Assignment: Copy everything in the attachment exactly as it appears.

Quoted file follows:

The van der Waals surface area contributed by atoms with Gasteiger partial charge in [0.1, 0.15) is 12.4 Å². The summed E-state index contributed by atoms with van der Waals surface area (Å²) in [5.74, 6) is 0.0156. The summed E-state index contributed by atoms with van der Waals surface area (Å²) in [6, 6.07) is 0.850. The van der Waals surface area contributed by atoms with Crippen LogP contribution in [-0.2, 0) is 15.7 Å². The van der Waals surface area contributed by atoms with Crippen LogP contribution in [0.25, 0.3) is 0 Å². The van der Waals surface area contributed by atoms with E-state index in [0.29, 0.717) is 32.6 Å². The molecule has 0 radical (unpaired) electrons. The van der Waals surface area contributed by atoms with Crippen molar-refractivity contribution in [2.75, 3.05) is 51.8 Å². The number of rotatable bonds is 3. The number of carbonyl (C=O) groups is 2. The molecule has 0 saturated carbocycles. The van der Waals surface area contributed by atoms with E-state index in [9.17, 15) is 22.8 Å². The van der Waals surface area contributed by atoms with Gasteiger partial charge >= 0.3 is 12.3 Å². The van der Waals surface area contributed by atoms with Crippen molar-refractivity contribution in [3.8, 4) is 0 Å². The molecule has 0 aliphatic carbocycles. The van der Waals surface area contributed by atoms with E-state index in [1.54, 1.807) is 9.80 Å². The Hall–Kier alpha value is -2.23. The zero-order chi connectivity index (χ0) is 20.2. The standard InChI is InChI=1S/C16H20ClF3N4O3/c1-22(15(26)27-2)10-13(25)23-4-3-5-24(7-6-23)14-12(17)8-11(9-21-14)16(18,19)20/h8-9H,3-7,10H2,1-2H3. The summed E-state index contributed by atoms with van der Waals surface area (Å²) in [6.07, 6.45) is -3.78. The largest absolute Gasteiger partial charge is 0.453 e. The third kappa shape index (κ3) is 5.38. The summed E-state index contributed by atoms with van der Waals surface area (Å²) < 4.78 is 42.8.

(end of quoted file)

The van der Waals surface area contributed by atoms with Gasteiger partial charge in [0.1, 0.15) is 12.4 Å². The summed E-state index contributed by atoms with van der Waals surface area (Å²) in [5.74, 6) is 0.0156. The summed E-state index contributed by atoms with van der Waals surface area (Å²) in [6, 6.07) is 0.850. The van der Waals surface area contributed by atoms with Crippen LogP contribution in [-0.2, 0) is 15.7 Å². The van der Waals surface area contributed by atoms with Crippen LogP contribution in [0.25, 0.3) is 0 Å². The van der Waals surface area contributed by atoms with E-state index in [0.29, 0.717) is 32.6 Å². The molecule has 0 radical (unpaired) electrons. The van der Waals surface area contributed by atoms with Crippen molar-refractivity contribution in [2.75, 3.05) is 51.8 Å². The number of rotatable bonds is 3. The number of carbonyl (C=O) groups is 2. The molecule has 0 saturated carbocycles. The van der Waals surface area contributed by atoms with E-state index in [9.17, 15) is 22.8 Å². The van der Waals surface area contributed by atoms with Gasteiger partial charge >= 0.3 is 12.3 Å². The van der Waals surface area contributed by atoms with Crippen molar-refractivity contribution in [3.8, 4) is 0 Å². The molecule has 0 aliphatic carbocycles. The van der Waals surface area contributed by atoms with E-state index in [1.54, 1.807) is 9.80 Å². The Hall–Kier alpha value is -2.23. The zero-order chi connectivity index (χ0) is 20.2. The standard InChI is InChI=1S/C16H20ClF3N4O3/c1-22(15(26)27-2)10-13(25)23-4-3-5-24(7-6-23)14-12(17)8-11(9-21-14)16(18,19)20/h8-9H,3-7,10H2,1-2H3. The summed E-state index contributed by atoms with van der Waals surface area (Å²) in [6.07, 6.45) is -3.78. The largest absolute Gasteiger partial charge is 0.453 e. The third kappa shape index (κ3) is 5.38. The summed E-state index contributed by atoms with van der Waals surface area (Å²) < 4.78 is 42.8.